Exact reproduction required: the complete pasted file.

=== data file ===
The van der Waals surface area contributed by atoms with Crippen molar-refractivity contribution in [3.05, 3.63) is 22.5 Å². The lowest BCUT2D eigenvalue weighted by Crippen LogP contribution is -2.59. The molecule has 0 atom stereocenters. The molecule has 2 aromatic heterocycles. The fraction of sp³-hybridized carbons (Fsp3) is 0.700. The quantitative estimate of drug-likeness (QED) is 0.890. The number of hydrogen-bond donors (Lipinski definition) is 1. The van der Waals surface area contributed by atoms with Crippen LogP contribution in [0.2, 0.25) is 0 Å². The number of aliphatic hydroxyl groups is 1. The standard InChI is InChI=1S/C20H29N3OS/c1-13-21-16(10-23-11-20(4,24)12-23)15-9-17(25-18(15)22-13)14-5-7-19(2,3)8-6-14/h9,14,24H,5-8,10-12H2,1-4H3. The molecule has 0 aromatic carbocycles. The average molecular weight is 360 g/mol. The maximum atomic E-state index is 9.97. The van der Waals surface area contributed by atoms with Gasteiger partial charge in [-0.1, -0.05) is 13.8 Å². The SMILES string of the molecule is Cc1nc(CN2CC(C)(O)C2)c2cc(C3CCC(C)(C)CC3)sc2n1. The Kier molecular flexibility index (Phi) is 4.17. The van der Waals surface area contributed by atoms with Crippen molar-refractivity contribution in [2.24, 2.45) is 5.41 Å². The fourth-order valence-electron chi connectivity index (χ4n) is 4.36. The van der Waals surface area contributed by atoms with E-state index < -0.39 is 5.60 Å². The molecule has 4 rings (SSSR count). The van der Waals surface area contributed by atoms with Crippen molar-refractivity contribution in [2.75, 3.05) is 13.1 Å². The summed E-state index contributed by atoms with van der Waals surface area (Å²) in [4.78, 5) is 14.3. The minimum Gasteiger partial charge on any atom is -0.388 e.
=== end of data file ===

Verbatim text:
The van der Waals surface area contributed by atoms with Crippen molar-refractivity contribution in [3.05, 3.63) is 22.5 Å². The lowest BCUT2D eigenvalue weighted by Crippen LogP contribution is -2.59. The molecule has 0 atom stereocenters. The molecule has 2 aromatic heterocycles. The fraction of sp³-hybridized carbons (Fsp3) is 0.700. The quantitative estimate of drug-likeness (QED) is 0.890. The number of hydrogen-bond donors (Lipinski definition) is 1. The van der Waals surface area contributed by atoms with Crippen LogP contribution in [0.2, 0.25) is 0 Å². The number of aliphatic hydroxyl groups is 1. The standard InChI is InChI=1S/C20H29N3OS/c1-13-21-16(10-23-11-20(4,24)12-23)15-9-17(25-18(15)22-13)14-5-7-19(2,3)8-6-14/h9,14,24H,5-8,10-12H2,1-4H3. The molecule has 0 aromatic carbocycles. The average molecular weight is 360 g/mol. The maximum atomic E-state index is 9.97. The van der Waals surface area contributed by atoms with Gasteiger partial charge in [-0.1, -0.05) is 13.8 Å². The SMILES string of the molecule is Cc1nc(CN2CC(C)(O)C2)c2cc(C3CCC(C)(C)CC3)sc2n1. The Kier molecular flexibility index (Phi) is 4.17. The van der Waals surface area contributed by atoms with Crippen molar-refractivity contribution in [2.24, 2.45) is 5.41 Å². The fourth-order valence-electron chi connectivity index (χ4n) is 4.36. The van der Waals surface area contributed by atoms with E-state index < -0.39 is 5.60 Å². The molecule has 4 rings (SSSR count). The van der Waals surface area contributed by atoms with Crippen molar-refractivity contribution in [2.75, 3.05) is 13.1 Å². The summed E-state index contributed by atoms with van der Waals surface area (Å²) in [4.78, 5) is 14.3. The minimum Gasteiger partial charge on any atom is -0.388 e.